COLUMN: Groups aim to take back U.S. border region

Published 2:28 pm Monday, September 27, 2010

By Wayne Goodnature

Guest Columnist

Most of you may think I have completely lost my mind — and maybe I have.

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I decided several weeks ago to do more than just write about the U.S.-Mexican border and recently I connected with four American patriots who have been trying to stop Mexican cartels from smuggling humans and drugs across the border. Two traveled to the border area from other states, one was a woman from Arizona and the fourth was a Marine (known as TS) who did two tours in Iraq and who has lived in the border area for years. TS is a key figure in the area because of his vast knowledge and years of experience with what he calls, “close encounters with border issues.”

I teamed up with TS and the others at their operating base early on Sept. 20. After an hour-long briefing, we suited up in our gear, loaded the jeep and headed out into the desert. There is a maze of well-traveled, winding roads that traverse the entire border area. On this day there was a virtual traffic jam of Border Patrol vehicles moving back and forth through the area. The terrain is rugged desert with heavy brush, hills, hidden washes, deep gorges and mountains everywhere. There are virtually thousands of places to hide, some within feet — if not inches — of the road we were on.

TS was clearly our leader, and he acted and looked exactly like you would expect. He appeared in superb condition, and by the end of the day I would observe him to be intelligent, charming, and absolutely fearless. Over time he has developed a cordial and open relationship with some of the Border Patrol, and we even stopped at a remote National Guard spotting post, introduced ourselves, and offered to help if they needed us.

We then drove to a mountain area which TS explained is a lookout post that Cartels use day and night to observe and report the positions of Border Patrol agents. TS said that the Border Patrol does not engage these positions, which are all over Southern Arizona, especially near the border.

I made the near-fatal mistake of suggesting, “We should take that mountain away from the Cartel.” Trust me, I did not mean to do it that day, but TS said he has wanted to take the outpost for months. We reasoned that if we were successful we would take an important level of command and control away from the cartel. TS explained that Border Patrol cameras would be watching our every move, but he also assured us they would not interfere.

Armed to the teeth, determined and scared as hell, we started up the mountain. The temperature was well over 105, the mountain was very steep and the footing was terrible. TS chose a straight-up route that brought everyone’s heart rate, breathing and sweat rate to extreme levels. Three-quarters of the way up the mountain signs of the cartel were everywhere — water jugs, candy wrappers, tequila bottles, backpacks, and even a partial deck of cards with the word “Africa” printed on them. Near the top we found an area where cartel forces had slept and had sprayed their insignia, “Sinaloa,” in large letters on the side of a cliff. It was clearly a warning from one of the most dangerous cartels in Mexico.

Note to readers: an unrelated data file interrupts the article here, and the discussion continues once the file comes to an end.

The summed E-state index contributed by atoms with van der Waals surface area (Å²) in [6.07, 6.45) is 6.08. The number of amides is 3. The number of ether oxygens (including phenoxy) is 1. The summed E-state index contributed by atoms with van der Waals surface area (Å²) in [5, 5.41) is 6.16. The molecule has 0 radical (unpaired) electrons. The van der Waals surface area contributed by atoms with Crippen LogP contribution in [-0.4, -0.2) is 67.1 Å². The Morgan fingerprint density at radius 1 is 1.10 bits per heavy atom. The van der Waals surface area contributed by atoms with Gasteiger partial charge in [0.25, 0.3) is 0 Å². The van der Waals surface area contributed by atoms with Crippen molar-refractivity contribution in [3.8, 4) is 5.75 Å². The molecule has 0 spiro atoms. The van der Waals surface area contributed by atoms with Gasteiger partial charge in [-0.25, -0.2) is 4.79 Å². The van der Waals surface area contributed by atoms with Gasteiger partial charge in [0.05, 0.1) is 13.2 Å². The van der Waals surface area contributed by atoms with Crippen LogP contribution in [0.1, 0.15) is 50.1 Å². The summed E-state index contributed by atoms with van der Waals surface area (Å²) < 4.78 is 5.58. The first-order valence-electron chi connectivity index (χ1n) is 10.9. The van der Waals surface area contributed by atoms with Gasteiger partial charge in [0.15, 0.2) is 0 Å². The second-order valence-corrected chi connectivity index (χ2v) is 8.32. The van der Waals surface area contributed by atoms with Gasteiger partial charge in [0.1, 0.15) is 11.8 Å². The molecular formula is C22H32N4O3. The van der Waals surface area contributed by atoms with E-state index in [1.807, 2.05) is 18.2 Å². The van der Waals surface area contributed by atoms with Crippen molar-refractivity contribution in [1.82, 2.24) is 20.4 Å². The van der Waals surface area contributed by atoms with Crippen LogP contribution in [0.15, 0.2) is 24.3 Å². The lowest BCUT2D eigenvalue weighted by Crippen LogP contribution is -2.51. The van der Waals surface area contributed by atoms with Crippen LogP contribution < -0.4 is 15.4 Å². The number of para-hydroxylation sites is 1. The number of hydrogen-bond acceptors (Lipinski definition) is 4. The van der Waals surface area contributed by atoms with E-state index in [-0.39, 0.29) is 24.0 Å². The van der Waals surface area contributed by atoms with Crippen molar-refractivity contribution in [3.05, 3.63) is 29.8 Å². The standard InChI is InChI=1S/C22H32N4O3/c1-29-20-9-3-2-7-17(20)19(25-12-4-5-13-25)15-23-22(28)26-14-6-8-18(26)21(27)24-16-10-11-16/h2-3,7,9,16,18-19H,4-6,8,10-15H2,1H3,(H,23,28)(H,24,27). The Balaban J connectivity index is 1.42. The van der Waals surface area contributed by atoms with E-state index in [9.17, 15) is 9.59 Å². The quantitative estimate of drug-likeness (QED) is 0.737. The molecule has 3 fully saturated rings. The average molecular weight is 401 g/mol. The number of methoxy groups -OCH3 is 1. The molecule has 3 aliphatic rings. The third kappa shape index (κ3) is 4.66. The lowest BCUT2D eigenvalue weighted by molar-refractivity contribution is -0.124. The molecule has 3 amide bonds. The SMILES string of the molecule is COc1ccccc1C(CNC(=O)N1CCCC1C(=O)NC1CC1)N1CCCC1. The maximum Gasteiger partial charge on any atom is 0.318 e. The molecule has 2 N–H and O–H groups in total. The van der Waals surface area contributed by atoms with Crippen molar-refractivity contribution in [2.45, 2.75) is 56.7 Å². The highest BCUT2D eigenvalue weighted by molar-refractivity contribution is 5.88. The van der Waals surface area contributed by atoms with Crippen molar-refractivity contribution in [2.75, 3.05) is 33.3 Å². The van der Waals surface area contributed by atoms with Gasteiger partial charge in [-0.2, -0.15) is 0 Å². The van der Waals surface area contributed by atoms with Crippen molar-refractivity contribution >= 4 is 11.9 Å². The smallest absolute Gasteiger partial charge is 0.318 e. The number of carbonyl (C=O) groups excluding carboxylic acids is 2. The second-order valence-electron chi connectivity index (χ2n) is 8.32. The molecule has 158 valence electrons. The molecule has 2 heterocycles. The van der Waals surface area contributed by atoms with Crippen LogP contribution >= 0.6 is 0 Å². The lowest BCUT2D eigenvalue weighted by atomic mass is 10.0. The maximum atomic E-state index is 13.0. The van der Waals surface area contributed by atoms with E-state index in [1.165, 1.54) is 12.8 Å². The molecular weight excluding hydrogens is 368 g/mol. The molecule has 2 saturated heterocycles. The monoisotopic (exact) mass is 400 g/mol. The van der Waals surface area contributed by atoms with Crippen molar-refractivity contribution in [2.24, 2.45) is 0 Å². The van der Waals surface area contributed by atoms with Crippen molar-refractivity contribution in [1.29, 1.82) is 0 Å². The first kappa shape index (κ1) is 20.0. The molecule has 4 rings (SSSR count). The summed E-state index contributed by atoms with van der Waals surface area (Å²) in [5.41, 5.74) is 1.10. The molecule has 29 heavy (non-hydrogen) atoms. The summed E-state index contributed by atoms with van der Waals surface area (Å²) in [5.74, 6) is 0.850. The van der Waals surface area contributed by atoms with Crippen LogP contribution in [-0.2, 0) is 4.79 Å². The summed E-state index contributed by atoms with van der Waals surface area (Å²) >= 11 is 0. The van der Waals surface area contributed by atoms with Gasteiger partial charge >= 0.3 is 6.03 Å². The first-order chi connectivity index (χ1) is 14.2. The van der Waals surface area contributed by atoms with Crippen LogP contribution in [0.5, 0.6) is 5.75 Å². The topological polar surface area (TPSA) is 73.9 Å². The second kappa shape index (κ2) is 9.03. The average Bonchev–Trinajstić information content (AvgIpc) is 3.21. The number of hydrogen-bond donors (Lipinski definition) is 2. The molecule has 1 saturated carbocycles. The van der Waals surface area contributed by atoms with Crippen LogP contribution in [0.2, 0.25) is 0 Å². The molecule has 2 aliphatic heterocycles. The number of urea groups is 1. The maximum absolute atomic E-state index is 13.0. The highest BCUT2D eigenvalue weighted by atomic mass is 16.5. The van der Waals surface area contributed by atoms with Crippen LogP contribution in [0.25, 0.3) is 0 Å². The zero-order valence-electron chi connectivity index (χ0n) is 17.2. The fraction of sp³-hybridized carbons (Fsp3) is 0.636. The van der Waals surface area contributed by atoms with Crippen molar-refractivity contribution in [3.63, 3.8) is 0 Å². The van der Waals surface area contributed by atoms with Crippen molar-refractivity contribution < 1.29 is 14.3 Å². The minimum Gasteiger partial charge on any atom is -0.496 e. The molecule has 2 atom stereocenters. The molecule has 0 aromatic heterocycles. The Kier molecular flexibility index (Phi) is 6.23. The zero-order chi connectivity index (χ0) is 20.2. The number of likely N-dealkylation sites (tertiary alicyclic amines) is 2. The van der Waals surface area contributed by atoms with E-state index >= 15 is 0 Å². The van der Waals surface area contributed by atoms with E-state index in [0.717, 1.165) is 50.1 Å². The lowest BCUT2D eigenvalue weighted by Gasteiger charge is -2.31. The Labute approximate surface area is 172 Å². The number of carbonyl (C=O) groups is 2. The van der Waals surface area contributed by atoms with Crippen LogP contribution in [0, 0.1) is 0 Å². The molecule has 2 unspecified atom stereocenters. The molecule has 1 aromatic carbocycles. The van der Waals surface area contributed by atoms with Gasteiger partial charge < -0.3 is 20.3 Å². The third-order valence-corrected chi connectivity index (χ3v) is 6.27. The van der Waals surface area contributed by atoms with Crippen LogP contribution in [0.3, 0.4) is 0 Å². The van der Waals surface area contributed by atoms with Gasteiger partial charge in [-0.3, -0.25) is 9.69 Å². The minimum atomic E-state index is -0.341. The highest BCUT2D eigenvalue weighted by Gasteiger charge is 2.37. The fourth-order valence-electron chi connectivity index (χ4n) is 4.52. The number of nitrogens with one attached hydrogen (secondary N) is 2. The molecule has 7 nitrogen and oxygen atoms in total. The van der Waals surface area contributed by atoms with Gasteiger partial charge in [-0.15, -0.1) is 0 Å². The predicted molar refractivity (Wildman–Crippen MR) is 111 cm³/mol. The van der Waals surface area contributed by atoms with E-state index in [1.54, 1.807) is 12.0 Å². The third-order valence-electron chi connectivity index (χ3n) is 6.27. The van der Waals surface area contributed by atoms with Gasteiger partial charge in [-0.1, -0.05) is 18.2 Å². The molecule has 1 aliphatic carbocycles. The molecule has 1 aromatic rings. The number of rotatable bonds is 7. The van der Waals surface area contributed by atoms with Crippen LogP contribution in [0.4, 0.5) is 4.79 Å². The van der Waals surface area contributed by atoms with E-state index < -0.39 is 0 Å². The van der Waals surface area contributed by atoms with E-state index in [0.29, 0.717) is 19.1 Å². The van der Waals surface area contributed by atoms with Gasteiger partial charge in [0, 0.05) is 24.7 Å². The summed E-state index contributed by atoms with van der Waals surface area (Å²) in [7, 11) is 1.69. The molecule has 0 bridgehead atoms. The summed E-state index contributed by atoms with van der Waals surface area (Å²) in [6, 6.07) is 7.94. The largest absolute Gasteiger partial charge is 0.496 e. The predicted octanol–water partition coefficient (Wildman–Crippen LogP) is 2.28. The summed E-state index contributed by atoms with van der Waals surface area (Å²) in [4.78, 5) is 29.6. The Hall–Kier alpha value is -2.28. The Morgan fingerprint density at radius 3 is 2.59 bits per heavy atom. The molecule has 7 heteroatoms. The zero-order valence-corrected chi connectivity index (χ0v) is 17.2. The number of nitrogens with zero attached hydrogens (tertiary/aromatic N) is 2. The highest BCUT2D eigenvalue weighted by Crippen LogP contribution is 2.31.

As we traversed higher there was additional evidence that cartel forces had very recently been there and that we had probably run them off the mountain — or that they were above us. At this point the terrain was extremely steep and treacherous but we were close to the top and nothing was going to stop TS from making it. To be honest I thought we were over our heads and I said so. Maybe it was my imagination, but I could virtually feel the cartel’s presence and there was excellent cover for them everywhere. We were at an extreme disadvantage, but TS pushed us to the top.

From there, we could see for miles into the U.S. and Mexico. Sites like are one of the main reason the cartels have been so successful with their human and drug smuggling business. Cartel forces can control everything from these types of positions and, for some reason, our government is letting them do it.

The men and women I was with that day are American patriots and they need our support, but more importantly they need our help. They are not extremist, racists or bent on causing trouble. They are just normal Americans who feel strongly about what they need to do and how it should be done.

They are Americans who no longer talk about changing what is happening on the border. They are acting. They insist that what is happening is tantamount to an invasion of the United States of America by foreign forces. They are doing all of this on their own dime, and do not have enough dimes for the various types of operational equipment, fuel, medical supplies and even food that will help them stay safe.

If you are interested in helping contact me by e-mail at, and I will discuss with you what they need and how to get it to them.

Wayne Goodnature is a former Mower County sheriff. He lives full-time now in Arizona.